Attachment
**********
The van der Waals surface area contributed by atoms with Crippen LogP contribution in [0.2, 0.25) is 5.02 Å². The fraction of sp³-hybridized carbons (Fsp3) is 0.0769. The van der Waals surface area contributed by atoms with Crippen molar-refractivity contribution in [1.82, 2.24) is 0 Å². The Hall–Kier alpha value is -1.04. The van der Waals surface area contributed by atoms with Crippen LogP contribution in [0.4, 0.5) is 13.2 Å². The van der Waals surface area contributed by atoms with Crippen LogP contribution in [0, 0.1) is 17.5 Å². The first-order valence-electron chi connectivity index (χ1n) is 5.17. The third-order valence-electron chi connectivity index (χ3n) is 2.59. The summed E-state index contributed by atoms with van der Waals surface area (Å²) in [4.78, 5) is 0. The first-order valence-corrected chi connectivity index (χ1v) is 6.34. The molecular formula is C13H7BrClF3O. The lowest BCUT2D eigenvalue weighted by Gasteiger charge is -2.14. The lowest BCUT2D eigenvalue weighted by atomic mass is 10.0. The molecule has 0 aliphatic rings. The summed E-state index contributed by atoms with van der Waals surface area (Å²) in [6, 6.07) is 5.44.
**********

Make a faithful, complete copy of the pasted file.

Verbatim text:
The van der Waals surface area contributed by atoms with Crippen LogP contribution in [0.2, 0.25) is 5.02 Å². The fraction of sp³-hybridized carbons (Fsp3) is 0.0769. The van der Waals surface area contributed by atoms with Crippen molar-refractivity contribution in [1.82, 2.24) is 0 Å². The Hall–Kier alpha value is -1.04. The van der Waals surface area contributed by atoms with Crippen LogP contribution in [0.4, 0.5) is 13.2 Å². The van der Waals surface area contributed by atoms with Crippen LogP contribution in [0, 0.1) is 17.5 Å². The first-order valence-electron chi connectivity index (χ1n) is 5.17. The third-order valence-electron chi connectivity index (χ3n) is 2.59. The summed E-state index contributed by atoms with van der Waals surface area (Å²) in [4.78, 5) is 0. The first-order valence-corrected chi connectivity index (χ1v) is 6.34. The molecular formula is C13H7BrClF3O. The lowest BCUT2D eigenvalue weighted by Gasteiger charge is -2.14. The lowest BCUT2D eigenvalue weighted by atomic mass is 10.0. The molecule has 0 aliphatic rings. The summed E-state index contributed by atoms with van der Waals surface area (Å²) in [6, 6.07) is 5.44.